The Companion Planting Chart included in this article is designed as a quick reference to make smart choices for plant placement. We have included a brief explanation of how to use the Companion Planting Chart for your convenience.
PLANTS THAT MAKE GOOD NEIGHBORS
Good neighbor plants are included in the Plants Grow Well Together category. Samplitude pro x. It is highlighted in dark green much like the richness of spinach and broccoli. Companionable plants growing close to one another thrive by creating mutually beneficial relationships thereby furthering each other's growth.
Our Beneficial to Garden In General category is highlighted in light green, the lively color of celery. As the title implies, these plants provide a healthy foundation for the entire garden.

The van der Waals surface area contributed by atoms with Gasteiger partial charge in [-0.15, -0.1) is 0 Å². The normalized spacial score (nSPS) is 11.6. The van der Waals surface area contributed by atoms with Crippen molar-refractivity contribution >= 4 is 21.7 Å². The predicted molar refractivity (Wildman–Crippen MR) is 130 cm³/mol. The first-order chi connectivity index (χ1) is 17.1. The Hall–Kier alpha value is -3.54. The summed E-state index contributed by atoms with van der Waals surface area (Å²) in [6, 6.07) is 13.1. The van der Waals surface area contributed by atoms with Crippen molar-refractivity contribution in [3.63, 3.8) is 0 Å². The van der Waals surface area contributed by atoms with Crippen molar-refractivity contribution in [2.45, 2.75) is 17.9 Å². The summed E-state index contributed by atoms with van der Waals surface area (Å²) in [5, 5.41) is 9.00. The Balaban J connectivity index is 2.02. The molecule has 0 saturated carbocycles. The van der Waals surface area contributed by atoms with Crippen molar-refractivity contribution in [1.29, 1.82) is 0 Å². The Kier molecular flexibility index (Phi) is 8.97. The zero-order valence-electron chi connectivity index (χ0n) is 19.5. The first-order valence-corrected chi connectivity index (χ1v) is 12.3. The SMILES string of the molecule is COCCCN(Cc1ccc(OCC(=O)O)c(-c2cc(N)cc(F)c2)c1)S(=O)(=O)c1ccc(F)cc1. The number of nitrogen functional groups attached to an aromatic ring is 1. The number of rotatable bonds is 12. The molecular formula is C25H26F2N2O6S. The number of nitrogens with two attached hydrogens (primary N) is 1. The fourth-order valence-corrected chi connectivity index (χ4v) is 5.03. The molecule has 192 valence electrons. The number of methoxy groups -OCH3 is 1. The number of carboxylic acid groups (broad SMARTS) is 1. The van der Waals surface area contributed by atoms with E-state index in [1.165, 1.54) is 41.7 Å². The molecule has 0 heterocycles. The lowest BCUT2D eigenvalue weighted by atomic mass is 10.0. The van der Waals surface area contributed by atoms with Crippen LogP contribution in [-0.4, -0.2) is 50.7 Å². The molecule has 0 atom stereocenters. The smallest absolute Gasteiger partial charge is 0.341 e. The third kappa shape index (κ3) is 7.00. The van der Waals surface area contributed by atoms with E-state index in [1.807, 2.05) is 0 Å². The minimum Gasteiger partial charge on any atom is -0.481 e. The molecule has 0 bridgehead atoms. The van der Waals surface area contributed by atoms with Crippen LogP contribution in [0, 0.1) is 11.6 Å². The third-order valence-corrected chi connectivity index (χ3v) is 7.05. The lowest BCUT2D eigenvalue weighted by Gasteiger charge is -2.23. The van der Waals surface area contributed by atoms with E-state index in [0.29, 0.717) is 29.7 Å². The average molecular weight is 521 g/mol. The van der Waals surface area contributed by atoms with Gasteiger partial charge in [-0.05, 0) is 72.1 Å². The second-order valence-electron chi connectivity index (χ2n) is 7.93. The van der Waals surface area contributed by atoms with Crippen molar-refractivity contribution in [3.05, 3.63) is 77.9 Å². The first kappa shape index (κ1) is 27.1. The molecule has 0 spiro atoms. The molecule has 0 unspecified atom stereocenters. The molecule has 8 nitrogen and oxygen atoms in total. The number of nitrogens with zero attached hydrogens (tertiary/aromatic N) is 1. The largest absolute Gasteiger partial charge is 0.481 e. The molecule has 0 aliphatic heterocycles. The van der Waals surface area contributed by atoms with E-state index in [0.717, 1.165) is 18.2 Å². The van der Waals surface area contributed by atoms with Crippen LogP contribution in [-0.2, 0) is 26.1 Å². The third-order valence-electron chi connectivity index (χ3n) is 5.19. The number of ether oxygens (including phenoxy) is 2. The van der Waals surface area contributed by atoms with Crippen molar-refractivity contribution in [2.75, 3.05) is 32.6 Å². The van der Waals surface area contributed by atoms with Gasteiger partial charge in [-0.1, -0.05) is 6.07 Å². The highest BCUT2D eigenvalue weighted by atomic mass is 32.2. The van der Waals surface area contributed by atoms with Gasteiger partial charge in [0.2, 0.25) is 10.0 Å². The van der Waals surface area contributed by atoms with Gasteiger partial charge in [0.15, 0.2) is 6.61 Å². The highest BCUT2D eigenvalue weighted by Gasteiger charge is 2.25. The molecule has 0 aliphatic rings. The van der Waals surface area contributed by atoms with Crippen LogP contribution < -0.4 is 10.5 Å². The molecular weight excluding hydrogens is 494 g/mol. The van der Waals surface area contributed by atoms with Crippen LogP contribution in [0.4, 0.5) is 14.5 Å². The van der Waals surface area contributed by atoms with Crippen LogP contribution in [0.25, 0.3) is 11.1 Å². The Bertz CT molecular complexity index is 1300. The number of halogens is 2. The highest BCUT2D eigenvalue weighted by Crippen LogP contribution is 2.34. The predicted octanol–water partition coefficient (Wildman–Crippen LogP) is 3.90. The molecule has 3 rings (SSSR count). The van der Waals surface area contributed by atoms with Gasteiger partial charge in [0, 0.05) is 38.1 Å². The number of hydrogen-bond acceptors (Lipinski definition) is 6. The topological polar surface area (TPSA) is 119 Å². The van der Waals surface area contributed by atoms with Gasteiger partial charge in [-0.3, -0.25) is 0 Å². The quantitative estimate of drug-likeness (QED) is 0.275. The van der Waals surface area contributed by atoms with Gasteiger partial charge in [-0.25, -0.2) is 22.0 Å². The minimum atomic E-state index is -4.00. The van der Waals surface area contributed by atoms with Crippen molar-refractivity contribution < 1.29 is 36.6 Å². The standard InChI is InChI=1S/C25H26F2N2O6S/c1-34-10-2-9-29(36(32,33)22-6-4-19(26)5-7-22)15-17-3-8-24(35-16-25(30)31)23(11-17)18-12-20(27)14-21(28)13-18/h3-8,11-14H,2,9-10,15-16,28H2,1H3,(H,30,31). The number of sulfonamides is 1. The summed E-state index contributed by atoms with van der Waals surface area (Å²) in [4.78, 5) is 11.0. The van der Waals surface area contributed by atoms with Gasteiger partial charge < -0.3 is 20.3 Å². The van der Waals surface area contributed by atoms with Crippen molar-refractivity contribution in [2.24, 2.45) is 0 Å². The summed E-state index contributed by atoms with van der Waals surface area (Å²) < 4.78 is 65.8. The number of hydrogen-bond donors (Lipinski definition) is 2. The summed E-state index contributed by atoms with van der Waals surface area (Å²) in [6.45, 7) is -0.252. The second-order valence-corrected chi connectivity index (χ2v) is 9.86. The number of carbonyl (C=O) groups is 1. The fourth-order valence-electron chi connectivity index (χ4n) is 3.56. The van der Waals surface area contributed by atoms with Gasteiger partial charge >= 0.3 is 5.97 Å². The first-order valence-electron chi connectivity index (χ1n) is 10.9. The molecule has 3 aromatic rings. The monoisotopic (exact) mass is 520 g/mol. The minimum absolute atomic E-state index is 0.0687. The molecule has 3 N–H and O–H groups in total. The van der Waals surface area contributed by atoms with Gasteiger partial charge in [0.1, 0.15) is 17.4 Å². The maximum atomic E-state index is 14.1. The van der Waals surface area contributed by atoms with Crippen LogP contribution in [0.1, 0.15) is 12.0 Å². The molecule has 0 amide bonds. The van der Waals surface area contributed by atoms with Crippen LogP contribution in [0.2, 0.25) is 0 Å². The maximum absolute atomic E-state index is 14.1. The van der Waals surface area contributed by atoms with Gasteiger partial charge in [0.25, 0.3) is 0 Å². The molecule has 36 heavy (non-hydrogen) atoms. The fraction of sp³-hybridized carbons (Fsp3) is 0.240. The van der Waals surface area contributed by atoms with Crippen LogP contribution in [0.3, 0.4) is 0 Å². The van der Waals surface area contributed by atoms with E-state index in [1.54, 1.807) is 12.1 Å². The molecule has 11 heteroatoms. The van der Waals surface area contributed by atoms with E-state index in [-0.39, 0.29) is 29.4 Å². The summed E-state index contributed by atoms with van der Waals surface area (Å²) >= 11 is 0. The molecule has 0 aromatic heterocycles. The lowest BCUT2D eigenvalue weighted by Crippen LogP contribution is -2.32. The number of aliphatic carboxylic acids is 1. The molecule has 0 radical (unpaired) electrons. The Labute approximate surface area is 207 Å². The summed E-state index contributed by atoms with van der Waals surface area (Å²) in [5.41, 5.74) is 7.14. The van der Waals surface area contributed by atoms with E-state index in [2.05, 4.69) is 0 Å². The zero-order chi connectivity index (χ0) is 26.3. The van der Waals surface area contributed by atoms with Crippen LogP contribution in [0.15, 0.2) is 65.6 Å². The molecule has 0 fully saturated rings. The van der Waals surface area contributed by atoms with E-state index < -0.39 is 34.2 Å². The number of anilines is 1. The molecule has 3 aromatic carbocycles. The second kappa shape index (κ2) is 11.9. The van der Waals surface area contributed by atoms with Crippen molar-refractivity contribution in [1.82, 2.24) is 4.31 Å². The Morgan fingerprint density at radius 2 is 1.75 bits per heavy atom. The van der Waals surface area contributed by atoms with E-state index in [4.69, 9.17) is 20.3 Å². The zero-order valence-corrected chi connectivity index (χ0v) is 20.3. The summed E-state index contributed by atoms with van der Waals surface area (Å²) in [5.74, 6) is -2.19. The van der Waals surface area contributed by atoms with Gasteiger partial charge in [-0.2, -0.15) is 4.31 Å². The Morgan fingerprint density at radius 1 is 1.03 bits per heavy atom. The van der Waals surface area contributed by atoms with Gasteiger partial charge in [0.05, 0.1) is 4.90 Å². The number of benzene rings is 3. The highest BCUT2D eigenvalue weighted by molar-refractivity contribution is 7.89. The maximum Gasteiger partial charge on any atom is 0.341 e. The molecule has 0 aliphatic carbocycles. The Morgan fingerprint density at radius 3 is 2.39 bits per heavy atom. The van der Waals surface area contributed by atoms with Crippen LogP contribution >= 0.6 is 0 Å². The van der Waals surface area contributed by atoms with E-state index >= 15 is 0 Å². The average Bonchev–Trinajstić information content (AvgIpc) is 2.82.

Plants in the Combination Helps Bug Control category, highlighted in brown, provide an enormously useful function by reducing bug, slug, and other pest infestations that can eat your crops before you get a chance to enjoy them. For gardeners planting fully organic gardens, many of these plant combinations are a 'must' to achieve healthy fruits and vegetables and eliminate pests.
Our Carrots Will Have Good Flavor but Stunted Roots category, bolded in vivid carrot color orange, signifies adjacent plants that have this particular impact on neighboring carrots.
The Don't Plant Together category is in red. Quite simply, stay away from ever planting these items near one another. In short, by following the simple Plant Companion Chart suggestions, you will improve your yield, have a healthy garden, and enjoy fresh fruits and vegetables throughout the summer months. You may even have enough prepared and stored to enjoy during the winter months.